December 8, 2011

Twitter and the Campaign


The study, "Twitter and the Campaign" uses content analysis data from two sources.

Data regarding the quantity of coverage in the traditional press is derived from the Project for Excellence in Journalism’s in-house coding operation. (Click here for details on how that project, also known as PEJ’s News Coverage Index, is conducted.)

To arrive at the results regarding the quantity of coverage on blogs and Twitter, and the tone of coverage on all outlets, PEJ employed a combination of traditional media research methods, based on our long-standing rules regarding content analysis, along with computer coding software developed by Crimson Hexagon. That software is able to analyze the textual content from billions of messages on blogs, Twitter and web-based articles from news sites. Crimson Hexagon (CH) classifies online content by identifying statistical patterns in words.

Use of Crimson Hexagon’s Technology

The technology is rooted in an algorithm created by Gary King, a professor at Harvard University’s Institute for Quantitative Social Science. (Click here to view the study explaining the algorithm.)

The purpose of computer coding in general, and Crimson Hexagon specifically, is to "take as data a potentially large set of text documents, of which a small subset is hand coded into an investigator-chosen set of mutually exclusive and exhaustive categories. As output, the methods give approximately unbiased and statistically consistent estimates of the proportion of all documents in each category."


Crimson Hexagon software examines online content provided by RSS feeds of millions of sites from the U.S. and around the world. This provides researchers with analysis of a much wider pool of content than conventional human coding can provide. CH maintains a database of all texts available so content can be investigated retroactively.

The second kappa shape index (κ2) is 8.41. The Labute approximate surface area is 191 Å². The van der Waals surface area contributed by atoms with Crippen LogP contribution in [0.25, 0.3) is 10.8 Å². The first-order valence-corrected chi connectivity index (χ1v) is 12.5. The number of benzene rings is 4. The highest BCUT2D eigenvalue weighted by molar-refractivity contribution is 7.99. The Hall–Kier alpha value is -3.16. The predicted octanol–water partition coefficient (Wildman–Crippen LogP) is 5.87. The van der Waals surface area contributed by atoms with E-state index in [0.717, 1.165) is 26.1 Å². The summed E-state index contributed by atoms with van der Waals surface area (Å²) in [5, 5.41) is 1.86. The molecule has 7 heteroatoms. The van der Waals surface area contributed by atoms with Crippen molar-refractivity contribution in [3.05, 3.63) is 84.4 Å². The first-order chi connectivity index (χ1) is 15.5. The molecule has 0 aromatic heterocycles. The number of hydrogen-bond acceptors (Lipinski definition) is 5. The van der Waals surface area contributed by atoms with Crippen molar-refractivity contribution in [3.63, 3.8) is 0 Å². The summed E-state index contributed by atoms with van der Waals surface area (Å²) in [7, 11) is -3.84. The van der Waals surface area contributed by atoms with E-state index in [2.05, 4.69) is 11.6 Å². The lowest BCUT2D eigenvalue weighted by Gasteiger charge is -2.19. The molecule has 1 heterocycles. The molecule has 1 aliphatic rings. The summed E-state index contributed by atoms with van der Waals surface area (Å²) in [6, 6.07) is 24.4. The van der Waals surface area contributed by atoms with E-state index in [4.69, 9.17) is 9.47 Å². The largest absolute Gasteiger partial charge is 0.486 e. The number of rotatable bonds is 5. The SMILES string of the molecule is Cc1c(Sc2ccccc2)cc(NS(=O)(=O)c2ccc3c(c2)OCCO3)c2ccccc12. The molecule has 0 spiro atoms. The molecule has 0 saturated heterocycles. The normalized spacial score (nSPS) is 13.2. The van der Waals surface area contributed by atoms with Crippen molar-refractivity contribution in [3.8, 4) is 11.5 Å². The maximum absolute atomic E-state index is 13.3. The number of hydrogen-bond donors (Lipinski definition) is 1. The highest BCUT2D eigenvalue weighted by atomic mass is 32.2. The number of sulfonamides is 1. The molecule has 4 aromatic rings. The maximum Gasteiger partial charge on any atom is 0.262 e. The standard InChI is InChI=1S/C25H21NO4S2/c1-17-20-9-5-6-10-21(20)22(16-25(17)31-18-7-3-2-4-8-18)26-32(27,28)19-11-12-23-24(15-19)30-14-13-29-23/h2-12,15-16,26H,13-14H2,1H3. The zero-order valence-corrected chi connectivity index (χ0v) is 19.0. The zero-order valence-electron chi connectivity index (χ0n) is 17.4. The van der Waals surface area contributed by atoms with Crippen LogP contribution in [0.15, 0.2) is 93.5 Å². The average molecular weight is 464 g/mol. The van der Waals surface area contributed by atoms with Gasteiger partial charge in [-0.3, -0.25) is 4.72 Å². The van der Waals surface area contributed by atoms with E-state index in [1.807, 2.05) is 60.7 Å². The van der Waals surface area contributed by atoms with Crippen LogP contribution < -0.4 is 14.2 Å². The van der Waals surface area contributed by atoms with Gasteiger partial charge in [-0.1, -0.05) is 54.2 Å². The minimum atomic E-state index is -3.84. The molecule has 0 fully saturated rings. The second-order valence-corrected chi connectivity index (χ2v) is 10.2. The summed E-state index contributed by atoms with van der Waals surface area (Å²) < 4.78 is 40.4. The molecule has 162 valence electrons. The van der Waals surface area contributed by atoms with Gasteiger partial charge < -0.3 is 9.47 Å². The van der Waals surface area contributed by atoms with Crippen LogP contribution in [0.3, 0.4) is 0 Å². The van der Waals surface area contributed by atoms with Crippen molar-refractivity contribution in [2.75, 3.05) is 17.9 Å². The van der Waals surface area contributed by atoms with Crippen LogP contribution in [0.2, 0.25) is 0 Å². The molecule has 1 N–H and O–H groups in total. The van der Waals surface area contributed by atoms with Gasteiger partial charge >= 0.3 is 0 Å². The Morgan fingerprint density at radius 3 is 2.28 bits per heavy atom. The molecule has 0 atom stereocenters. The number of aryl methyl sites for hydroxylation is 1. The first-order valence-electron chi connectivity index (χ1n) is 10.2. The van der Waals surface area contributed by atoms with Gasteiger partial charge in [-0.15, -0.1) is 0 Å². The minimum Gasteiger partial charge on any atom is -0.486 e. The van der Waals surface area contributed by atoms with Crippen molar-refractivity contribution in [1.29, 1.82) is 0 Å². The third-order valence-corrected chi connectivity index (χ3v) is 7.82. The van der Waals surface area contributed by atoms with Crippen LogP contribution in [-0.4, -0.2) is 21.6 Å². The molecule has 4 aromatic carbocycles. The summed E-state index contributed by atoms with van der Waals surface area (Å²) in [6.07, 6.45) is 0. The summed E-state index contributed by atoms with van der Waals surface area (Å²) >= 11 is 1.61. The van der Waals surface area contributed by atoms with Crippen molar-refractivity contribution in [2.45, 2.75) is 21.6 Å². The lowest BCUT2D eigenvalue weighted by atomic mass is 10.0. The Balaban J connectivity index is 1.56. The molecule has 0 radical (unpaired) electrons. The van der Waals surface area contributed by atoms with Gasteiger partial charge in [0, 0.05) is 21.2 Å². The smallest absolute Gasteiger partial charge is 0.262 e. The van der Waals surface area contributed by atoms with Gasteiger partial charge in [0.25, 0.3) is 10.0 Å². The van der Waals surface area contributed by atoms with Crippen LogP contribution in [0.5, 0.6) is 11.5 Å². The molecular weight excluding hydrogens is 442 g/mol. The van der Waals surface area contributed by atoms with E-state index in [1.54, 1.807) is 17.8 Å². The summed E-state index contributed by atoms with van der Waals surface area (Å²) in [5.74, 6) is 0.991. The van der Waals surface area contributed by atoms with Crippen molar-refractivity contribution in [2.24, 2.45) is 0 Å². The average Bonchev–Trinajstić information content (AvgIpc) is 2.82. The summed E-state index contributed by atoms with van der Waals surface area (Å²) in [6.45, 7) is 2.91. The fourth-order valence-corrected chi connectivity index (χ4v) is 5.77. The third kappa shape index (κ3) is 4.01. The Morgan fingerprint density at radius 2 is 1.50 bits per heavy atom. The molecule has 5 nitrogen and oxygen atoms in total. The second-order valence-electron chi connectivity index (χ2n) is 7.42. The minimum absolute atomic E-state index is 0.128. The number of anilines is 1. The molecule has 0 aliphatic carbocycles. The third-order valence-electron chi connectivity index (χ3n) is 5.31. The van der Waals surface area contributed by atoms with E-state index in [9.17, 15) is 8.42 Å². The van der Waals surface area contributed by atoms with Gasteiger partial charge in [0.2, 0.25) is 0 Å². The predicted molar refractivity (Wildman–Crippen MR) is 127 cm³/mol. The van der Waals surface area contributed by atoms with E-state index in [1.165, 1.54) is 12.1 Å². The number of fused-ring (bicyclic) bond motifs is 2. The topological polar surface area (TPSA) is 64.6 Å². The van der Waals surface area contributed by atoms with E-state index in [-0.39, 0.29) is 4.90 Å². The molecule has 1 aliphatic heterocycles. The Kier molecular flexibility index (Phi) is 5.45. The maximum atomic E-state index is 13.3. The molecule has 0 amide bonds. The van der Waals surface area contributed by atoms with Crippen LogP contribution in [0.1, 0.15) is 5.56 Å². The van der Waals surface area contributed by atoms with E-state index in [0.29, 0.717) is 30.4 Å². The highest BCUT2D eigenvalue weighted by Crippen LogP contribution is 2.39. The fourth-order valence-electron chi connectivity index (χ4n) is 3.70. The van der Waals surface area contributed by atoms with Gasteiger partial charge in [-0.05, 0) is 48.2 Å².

Crimson Hexagon draws its universe of tweets from something called the "Twitter Firehose data feed." That is a feed of all the tweets on the twitter platform that are public. According to the Twitter’s own blog, there are about 140 million tweets posted each day that are public on the Firehose feed. (The Firehose does not include private tweets. However, since private tweets are sent to individuals, much like emails, they are not part of public conversations.)

The volume of conversation in Twitter is referred to as "assertions." The number of assertions refers to the quantity of statements or opinions focused on each person.

Because CH examines text in the aggregate, it is not enough to simply count the number of tweets where a person’s name shows up to gauge how often a candidate is being discussed. Some tweets may include multiple statements or opinions, while others may use the same word as a candidate’s name without referring to the candidate. For example, a tweet that refers to the Huntsman Center at the University of Utah is likely unrelated to the presidential campaign of Jon Huntsman, and is therefore discarded from the sample studied in this report.

Therefore, the number of assertions is a more accurate measure because it includes the relevant statements about the subjects in the race without extraneous information.


Crimson Hexagon’s sample includes hundreds of thousands of blogs from the U.S. and around the world. While the blogosphere is growing every day, it is impossible to create a sample that includes all possible blogs. However, CH’s universe is one of the largest blog samples available and includes all of the most popular English-language political and news blogs.

As with Twitter, the volume of conversation is referred to as "assertions." The number of assertions refers to the quantity of statements or opinions focused on each person. Since blog posts can range in size, many posts include multiple assertions. At the same time, other long blog posts focused on a non-campaign subject may mention a candidate in a single sentence, and the software learns to include only that relevant statement while exempting the rest from the sample.

Traditional Press

The monitors focused on the traditional press are based on more than 11,500 news websites.